Certolizumab (By injection)
Certolizumab Pegol (ser-toe-LIZ-oo-mab PEG-ol)
Treats Crohn disease, rheumatoid arthritis, psoriatic arthritis, ankylosing spondylitis, and plaque psoriasis.
CimziaThere may be other brand names for this medicine.
When This Medicine Should Not Be Used:
This medicine is not right for everyone. Do not use if you had an allergic reaction to certolizumab.
How to Use This Medicine:
- Your doctor will prescribe your exact dose and tell you how often it should be given. This medicine is given as a shot under your skin. It is usually given in the stomach or upper thighs.
- A nurse or other health provider will give you this medicine.
- You may be taught how to give your medicine at home. Make sure you understand all instructions before giving yourself an injection. Do not use more medicine or use it more often than your doctor tells you to.
- Allow the medicine to warm to room temperature for 30 minutes before you use it. Do not warm it in any other way.
- Check the liquid in the prefilled syringe. It should be clear to slightly yellow in color. Do not use the medicine if it is cloudy or discolored, or has large particles in it.
- You will be shown the body areas where this shot can be given. Use a different body area each time you give yourself a shot. Keep track of where you give each shot to make sure you rotate body areas. If you need to use more than 1 dose of this medicine, inject the second dose at a different site in your stomach or upper thighs.
- This medicine should come with a Medication Guide. Ask your pharmacist for a copy if you do not have one.
- Missed dose: Call your doctor or pharmacist for instructions.
- If you store this medicine at home, keep it in the refrigerator. Do not freeze. Protect the medicine from direct light. Keep your medicine in its original package until you are ready to use it. You may also store the prefilled syringe at room temperature for up to 7 days. Do not put it back in the refrigerator once stored at room temperature. Throw away any unused medicine after 7 days.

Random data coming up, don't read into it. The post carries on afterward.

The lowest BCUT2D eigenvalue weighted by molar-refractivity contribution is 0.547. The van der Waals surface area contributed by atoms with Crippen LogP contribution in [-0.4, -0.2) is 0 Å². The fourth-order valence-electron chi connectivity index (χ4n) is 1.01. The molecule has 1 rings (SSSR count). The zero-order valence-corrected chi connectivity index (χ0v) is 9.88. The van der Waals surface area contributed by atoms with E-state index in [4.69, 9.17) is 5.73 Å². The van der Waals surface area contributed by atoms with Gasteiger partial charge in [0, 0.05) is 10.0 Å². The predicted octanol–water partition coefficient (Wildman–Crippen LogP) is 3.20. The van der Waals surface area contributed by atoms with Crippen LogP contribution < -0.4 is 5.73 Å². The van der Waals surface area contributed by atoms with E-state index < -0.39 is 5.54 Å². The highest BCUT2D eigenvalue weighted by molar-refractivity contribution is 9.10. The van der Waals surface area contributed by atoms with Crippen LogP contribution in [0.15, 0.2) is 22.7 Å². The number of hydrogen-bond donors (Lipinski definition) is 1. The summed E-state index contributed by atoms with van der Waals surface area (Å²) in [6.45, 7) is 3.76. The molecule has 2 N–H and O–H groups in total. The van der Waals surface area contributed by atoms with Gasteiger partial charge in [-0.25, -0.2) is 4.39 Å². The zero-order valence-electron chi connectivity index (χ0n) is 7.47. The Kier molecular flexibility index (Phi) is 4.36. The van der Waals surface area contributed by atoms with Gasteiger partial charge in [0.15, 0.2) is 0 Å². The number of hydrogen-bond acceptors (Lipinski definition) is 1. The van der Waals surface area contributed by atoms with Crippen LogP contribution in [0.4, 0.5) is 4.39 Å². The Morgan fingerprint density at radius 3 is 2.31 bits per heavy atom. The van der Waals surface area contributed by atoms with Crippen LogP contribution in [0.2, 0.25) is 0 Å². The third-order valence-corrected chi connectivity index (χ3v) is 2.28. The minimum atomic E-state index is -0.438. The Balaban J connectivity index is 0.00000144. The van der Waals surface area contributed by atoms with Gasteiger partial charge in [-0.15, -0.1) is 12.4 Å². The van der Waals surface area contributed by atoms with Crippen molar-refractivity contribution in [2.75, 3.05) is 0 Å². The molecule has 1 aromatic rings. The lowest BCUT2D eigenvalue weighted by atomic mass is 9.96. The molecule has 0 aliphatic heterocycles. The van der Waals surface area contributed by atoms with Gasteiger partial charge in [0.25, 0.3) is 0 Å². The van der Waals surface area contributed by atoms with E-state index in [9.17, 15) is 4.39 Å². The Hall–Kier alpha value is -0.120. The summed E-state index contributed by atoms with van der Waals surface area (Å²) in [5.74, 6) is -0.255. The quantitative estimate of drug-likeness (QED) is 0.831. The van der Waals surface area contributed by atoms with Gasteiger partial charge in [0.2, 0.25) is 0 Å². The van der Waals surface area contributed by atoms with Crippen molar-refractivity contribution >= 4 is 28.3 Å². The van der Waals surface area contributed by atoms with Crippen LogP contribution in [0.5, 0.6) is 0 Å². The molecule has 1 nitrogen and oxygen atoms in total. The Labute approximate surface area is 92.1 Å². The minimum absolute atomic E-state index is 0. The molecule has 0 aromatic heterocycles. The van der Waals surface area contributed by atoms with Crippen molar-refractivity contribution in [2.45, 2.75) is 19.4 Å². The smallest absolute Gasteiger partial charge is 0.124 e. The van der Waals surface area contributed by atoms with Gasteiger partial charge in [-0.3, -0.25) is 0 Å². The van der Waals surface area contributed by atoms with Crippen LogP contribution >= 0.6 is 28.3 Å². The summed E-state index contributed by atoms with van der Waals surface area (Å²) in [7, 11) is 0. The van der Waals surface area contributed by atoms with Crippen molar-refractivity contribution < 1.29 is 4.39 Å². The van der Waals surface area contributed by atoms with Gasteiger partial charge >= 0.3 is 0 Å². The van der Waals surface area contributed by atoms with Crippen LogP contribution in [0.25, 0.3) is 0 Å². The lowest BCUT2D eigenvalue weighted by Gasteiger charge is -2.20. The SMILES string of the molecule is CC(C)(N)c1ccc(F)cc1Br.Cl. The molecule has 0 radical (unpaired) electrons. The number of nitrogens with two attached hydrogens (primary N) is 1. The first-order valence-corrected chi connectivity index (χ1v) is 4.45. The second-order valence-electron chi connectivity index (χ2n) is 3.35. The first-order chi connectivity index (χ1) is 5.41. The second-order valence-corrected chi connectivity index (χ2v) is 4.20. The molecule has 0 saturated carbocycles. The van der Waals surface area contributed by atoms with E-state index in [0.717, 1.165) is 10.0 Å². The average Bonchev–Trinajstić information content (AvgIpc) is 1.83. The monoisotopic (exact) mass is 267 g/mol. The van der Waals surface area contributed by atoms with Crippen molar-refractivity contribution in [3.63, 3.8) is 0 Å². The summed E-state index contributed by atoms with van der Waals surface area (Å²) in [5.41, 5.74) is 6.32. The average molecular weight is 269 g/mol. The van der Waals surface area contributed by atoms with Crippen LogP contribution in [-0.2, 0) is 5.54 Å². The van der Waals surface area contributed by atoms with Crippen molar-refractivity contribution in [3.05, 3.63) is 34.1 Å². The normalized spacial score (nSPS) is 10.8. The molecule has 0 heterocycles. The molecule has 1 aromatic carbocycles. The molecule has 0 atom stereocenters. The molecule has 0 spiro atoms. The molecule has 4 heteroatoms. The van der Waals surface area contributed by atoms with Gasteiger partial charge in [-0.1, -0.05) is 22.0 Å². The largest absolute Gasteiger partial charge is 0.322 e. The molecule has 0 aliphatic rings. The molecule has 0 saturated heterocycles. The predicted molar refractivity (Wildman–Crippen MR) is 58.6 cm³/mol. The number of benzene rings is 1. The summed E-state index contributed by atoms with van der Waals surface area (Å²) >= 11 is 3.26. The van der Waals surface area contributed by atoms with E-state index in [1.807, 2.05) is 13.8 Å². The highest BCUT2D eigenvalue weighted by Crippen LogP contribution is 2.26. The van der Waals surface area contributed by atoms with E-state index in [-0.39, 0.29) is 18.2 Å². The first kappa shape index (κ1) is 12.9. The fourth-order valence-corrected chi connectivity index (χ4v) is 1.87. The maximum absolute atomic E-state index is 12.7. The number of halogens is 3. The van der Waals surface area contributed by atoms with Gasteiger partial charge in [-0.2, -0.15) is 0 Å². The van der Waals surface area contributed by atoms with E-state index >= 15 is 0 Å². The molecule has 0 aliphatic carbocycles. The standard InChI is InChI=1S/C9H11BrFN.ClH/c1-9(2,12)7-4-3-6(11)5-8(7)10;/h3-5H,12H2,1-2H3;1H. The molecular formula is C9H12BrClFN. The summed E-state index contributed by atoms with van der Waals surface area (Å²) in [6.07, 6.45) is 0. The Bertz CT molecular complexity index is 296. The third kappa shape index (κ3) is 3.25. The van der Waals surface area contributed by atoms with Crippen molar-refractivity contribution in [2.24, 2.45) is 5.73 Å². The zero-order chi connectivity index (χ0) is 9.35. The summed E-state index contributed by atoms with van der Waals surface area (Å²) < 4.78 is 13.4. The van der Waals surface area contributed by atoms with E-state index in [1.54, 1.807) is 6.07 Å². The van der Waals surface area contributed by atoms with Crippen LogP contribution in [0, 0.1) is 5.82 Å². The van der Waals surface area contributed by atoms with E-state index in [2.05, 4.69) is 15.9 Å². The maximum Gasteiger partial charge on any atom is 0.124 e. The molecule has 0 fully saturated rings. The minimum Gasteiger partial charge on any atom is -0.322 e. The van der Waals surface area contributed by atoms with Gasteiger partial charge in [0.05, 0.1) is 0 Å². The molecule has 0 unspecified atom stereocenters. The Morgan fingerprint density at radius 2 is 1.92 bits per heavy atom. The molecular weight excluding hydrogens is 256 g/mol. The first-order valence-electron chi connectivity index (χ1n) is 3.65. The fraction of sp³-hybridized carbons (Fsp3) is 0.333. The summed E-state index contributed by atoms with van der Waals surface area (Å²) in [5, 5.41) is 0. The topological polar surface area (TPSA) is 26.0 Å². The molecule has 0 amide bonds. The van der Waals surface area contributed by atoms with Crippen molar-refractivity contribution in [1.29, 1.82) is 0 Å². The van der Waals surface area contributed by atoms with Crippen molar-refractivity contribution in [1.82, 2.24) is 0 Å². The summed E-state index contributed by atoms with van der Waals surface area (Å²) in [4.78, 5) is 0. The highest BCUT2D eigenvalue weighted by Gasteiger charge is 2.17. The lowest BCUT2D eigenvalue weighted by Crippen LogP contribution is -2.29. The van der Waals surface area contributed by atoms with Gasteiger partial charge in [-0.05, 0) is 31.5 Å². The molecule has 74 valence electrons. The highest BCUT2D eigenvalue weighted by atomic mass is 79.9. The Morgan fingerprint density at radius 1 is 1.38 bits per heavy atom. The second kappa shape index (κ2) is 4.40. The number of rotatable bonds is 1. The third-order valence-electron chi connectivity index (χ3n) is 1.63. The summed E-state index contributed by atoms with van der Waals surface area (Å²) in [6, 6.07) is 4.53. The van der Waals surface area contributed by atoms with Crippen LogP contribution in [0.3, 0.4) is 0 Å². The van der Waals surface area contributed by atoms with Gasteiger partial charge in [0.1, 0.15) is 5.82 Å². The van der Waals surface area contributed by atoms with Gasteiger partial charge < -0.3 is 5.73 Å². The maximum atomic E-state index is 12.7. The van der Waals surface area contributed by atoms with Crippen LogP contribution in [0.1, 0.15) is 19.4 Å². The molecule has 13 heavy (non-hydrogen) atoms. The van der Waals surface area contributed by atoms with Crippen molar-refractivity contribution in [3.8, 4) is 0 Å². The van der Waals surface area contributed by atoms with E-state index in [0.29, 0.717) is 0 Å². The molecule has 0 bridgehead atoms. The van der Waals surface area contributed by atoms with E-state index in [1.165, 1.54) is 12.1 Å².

- Throw away used needles in a hard, closed container that the needles cannot poke through. Keep this container away from children and pets.
Drugs and Foods to Avoid:
Ask your doctor or pharmacist before using any other medicine, including over-the-counter medicines, vitamins, and herbal products.
- Some medicines can affect how certolizumab works. Tell your doctor if you are using abatacept, adalimumab, anakinra, etanercept, methotrexate, natalizumab, rituximab, or a steroid medicine (including dexamethasone, hydrocortisone, methylprednisolone, prednisolone, or prednisone).
- This medicine may interfere with vaccines. Ask your doctor before you get a flu shot or any other vaccines.
Warnings While Using This Medicine:
- Tell your doctor if you are pregnant or breastfeeding, or if you have kidney disease, liver disease, cancer, congestive heart failure, blood or bone marrow problems, or any type of infection (including hepatitis B or tuberculosis). Tell your doctor if you have a history of Guillain-Barré syndrome, multiple sclerosis, or a similar nervous system problem. Also tell your doctor if you have a latex allergy.
- This medicine may cause the following problems:
- Increased risk of infection (including bacteria, virus, or fungus infections)
- Increased risk of cancer (including lymphoma, leukemia, or skin cancer)
- Congestive heart failure
- Lupus-like syndrome
- You will need a skin test for tuberculosis (TB) before you start using this medicine. Tell your doctor if you or anyone in your home has ever had a positive TB skin test or been exposed to TB.
- This medicine may make you bleed, bruise, or get infections more easily. Take precautions to prevent illness and injury. Wash your hands often.
- Tell any doctor or dentist who treats you that you are using this medicine. This medicine may affect certain medical test results.
- Keep all medicine out of the reach of children. Never share your medicine with anyone.
Possible Side Effects While Using This Medicine:
Call your doctor right away if you notice any of these side effects:
- Allergic reaction: Itching or hives, swelling in your face or hands, swelling or tingling in your mouth or throat, chest tightness, trouble breathing
- Change in how much or how often you urinate, bloody or cloudy urine, painful urination
- Fever, chills, cough, runny or stuffy nose, sore throat, body aches
- Joint pain, rash on the cheeks or arms that is sensitive to the sun
- Seizure, vision problems, numbness, tingling, or burning pain in your hands, arms, legs, or feet
- Swelling in your hands, ankles, or feet, trouble breathing, tiredness
- Swollen lymph glands in your neck, armpits, or groin
- Unusual bleeding, bruising, or weakness
If you notice these less serious side effects, talk with your doctor:
- Redness, pain, or swelling where the shot was given
If you notice other side effects that you think are caused by this medicine, tell your doctor
Call your doctor for medical advice about side effects. You may report side effects to FDA at 1-800-FDA-1088
Last Updated: 10/10/2019
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